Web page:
Small class sizes and individualized attention make a difference at Hillsprings Academy. Photo Courtesy: Hillsprings Academy

Are you anxious about your child returning to an uncertain school environment this fall? 

For children who have learning differences like dyslexia or ADHD, going back to school each fall can be stressful even in the best of times.  In the current climate of uncertainty and ever-changing reopening plans, ‘back to school’ for these kids is more confusing and chaotic than ever.  A school that offers a consistent and predictable program that supports struggling students can really help. 

The calm in the eye of the storm

HillSprings Academy is a nonprofit learning center that provides tuition-based educational intervention programs for students with learning differences and attention challenges.  It offers small group, half-day instruction exclusively in reading, writing, and math.  Students from grades 1-8 enroll either in the morning or in the afternoon session.  They spend a portion of their day with HillSprings and return to their “base” school (public, private, or homeschool setting) for the remainder of the day.  


Predictable, stable, and structured

The Orton-Gillingham approach is the gold standard teaching philosophy for students with dyslexia, ADHD and other related learning differences.  HillSprings uses an Orton-Gillingham based methodology and the explicit, multisensory and highly structured way of teaching that is needed for these kids to make steady, gradual and real progress.  Skilled educators conduct a placement assessment and create an individualized instructional plan to meet each student at his or her level.  Progress is continually monitored, charted, and graphed throughout the year as a student works through specific sequences of skills in each discipline.  Mastery of the prescribed foundational skills at each level of learning is the goal before a student is allowed to move on to the next level.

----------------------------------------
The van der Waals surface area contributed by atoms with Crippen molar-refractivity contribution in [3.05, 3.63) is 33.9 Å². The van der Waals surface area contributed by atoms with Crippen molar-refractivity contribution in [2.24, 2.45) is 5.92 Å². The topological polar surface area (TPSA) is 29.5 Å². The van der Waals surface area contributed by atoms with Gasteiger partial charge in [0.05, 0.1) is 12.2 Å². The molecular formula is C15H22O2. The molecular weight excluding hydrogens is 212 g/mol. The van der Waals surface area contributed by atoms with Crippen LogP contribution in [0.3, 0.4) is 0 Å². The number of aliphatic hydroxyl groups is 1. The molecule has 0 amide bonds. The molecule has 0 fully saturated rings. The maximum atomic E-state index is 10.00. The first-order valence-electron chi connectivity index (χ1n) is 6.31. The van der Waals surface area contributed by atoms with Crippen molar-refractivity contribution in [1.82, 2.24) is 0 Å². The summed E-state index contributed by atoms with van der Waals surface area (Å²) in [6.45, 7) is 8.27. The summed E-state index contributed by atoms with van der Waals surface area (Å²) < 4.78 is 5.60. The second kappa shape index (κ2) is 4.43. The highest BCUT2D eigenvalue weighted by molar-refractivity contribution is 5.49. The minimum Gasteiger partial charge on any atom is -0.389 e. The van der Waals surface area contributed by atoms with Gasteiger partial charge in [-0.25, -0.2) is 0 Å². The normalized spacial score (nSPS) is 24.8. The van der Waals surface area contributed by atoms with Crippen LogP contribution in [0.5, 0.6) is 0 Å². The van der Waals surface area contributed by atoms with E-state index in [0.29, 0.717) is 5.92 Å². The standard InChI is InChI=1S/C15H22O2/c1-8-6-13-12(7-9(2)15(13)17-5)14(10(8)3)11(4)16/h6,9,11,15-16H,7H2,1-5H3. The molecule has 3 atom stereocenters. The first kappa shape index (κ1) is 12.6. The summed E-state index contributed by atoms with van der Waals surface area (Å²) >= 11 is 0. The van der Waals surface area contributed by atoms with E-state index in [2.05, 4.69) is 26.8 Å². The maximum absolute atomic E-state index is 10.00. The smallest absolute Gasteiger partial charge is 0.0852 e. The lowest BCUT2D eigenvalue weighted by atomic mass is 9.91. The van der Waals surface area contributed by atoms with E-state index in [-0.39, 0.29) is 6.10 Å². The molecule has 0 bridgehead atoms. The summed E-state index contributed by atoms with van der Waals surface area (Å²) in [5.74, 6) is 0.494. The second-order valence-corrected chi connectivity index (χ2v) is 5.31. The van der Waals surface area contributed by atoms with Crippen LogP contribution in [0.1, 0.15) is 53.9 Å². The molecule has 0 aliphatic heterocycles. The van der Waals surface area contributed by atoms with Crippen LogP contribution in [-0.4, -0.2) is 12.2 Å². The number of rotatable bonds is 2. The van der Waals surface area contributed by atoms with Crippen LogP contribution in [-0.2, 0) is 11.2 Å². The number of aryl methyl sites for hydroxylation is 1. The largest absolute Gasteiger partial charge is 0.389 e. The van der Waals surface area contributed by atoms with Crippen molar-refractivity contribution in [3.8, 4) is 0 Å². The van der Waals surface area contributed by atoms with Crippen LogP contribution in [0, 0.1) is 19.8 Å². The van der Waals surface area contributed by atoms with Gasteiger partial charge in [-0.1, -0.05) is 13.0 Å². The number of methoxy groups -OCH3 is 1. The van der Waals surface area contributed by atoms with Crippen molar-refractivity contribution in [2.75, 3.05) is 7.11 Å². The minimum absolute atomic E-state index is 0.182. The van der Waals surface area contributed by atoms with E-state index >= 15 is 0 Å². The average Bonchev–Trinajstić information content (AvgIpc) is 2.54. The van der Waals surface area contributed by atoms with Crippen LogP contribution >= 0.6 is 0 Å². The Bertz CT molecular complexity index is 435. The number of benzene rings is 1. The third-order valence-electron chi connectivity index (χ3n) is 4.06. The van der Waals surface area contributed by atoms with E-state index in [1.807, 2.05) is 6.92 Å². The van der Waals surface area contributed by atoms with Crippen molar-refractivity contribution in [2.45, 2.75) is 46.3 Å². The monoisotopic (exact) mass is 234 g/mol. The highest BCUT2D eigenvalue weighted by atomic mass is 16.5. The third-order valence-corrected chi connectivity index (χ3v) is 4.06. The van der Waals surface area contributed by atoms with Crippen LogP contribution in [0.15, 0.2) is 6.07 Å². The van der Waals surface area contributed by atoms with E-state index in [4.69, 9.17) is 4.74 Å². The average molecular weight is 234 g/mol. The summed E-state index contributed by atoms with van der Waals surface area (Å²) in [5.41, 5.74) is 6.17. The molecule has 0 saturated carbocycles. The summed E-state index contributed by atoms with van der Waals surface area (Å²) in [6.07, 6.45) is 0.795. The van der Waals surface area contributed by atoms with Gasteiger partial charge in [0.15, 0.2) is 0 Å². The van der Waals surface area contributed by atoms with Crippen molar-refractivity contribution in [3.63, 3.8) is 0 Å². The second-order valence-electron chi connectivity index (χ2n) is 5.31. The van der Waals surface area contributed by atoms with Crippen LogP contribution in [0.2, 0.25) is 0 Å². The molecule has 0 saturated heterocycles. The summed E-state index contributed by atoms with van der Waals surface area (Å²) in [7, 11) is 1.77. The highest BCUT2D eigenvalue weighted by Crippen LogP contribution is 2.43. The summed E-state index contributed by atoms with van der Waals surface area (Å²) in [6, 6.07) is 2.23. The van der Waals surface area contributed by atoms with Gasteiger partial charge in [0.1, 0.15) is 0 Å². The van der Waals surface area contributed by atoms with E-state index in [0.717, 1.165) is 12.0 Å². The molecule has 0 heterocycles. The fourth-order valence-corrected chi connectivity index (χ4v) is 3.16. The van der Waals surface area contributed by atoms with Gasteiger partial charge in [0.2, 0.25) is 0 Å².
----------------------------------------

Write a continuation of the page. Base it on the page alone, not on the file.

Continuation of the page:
Famed educator Anna Gillingham, one of the founders of the Orton-Gillingham Approach, said, “Go as fast as you can but as slow as you must” to help students achieve mastery of the basic skills.  In many traditional school environments, when it’s time to move on, the whole class moves on and some students are left behind, only to feel frustrated and discouraged.  As HillSprings students establish competency in the building blocks of literacy and math, they learn to build on those skills and begin to experience the kind of academic success that inspires improved self-confidence and a new-found love of learning.   


“Kids with learning differences sometimes arrive here feeling downcast or even depressed. They wonder if something is wrong with them,” says Academy Director Danae Duke.  “We often meet with families who have been confused and concerned for years about what they can practically do to help their child get on track academically.  Once the child spends an average of 2-3 years in our program, not only do parents feel relief but their student has been given the tools to self-advocate for the rest of his or her academic career.